Parts Of Florida’s Turnpike Within Warning Area
Some Central Florida Toll Roads In Hurricane Watch Areas
Hurricane warnings were issued late Tuesday night for most of Florida’s east coast, from Golden Beach, on the north edge of Miami-Dade County, north to the Sebastian Inlet in Indian River County. The hurricane watch area extends north of Sebastian to the border of Volusia County and Flagler County, just north of Daytona Beach. A hurricane warning means hurricane conditions are likely within the warning area within the next 36 hours. A hurricane watch means conditions may impact the watch area within 48 hours.
Florida’s Turpnike, one of the main evacuation routes for South Florida, in the event of a direct impact, or even a glancing blow, is well inside the warning area. Most of its southern leg, from Fort Pierce, in St. Lucie County, to the start of the Homestead Extension in Miramar, are only a few miles from the coast. Much of that area is now likely to be impacted by high tropical-storm force winds and, potentially, hurricane force winds, according to the latest forecasts. Hurricane-force gusts are likely, in any case.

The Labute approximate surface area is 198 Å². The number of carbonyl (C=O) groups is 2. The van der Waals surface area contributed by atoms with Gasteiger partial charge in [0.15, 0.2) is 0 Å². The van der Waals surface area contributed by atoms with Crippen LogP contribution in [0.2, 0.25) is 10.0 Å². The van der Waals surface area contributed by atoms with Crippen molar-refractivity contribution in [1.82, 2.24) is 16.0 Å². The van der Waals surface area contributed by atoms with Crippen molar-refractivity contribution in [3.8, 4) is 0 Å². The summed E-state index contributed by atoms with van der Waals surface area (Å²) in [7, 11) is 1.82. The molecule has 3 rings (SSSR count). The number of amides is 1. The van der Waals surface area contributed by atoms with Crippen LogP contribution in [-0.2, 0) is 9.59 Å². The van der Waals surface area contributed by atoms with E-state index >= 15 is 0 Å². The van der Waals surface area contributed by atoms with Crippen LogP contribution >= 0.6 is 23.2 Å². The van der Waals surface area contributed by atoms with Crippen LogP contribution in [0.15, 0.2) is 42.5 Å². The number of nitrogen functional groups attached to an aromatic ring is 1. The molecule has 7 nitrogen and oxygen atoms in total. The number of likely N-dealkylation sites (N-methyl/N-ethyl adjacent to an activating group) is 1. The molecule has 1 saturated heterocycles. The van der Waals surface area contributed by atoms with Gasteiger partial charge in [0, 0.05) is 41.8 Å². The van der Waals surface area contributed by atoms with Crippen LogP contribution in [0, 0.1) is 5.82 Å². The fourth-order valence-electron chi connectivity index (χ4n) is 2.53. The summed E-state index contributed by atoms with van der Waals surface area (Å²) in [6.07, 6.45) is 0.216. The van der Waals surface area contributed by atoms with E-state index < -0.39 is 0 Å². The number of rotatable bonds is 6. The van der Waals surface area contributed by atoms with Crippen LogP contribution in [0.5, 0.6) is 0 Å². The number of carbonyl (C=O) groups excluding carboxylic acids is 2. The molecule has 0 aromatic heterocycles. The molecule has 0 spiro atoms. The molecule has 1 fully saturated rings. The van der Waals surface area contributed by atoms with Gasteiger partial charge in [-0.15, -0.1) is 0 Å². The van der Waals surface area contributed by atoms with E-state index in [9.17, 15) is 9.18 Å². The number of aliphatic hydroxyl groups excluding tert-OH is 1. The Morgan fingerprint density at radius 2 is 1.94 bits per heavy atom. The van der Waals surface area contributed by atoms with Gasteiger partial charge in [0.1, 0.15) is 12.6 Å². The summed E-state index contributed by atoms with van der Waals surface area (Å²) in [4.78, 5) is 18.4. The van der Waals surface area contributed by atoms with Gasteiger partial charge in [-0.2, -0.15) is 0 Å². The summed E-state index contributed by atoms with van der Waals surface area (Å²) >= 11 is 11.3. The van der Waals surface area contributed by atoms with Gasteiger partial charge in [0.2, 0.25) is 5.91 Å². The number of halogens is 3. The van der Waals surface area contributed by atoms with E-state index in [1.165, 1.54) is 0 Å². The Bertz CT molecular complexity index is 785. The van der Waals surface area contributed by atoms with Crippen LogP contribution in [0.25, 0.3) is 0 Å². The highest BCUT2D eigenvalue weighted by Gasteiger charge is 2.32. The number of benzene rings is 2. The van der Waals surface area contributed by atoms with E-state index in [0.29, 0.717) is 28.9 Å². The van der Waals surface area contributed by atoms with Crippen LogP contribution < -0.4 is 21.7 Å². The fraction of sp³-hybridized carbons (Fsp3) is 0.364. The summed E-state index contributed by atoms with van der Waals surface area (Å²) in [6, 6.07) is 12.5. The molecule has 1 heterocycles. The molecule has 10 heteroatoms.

Florida’s Turnpike Enterprise and the Florida Department of Transportation have already been ordering construction crews to tied down equipment at construction sites. Lane barricades and barrels were ordered removed Tuesday night to prepare for added traffic. The decision to suspend tolls on Florida’s turnpike and elsewhere may come Wednesday, according to Chad Huff, from FDOT. Officials had not made that decision late Tuesday night.
The Beachline Expressway’s eastern-most leg fell within a hurricane watch area Friday evening, as well. The toll road’s length traverses central Florida from Orlando to the eastern end of Brevard County, ending at US-1 in Cocoa, which became part of the watch areas late Tuesday. A spokesman for the Central Florida Expressway Authority, Brian Hutchings, said any decisions about suspending tolls on the Beachline would be issued by the Florida’ governor, not CFX.
While Hurricane Matthew has weakened some during its trek across the western tip of Cuba, the storm remains a category 4 hurricane, with winds topping out at 130 miles per hour, according to forecasters at the National Hurricane Center. Hurricane-force winds extend outward 45 miles from the center of the storm, while tropical storm-force winds extend 175 miles from the eye.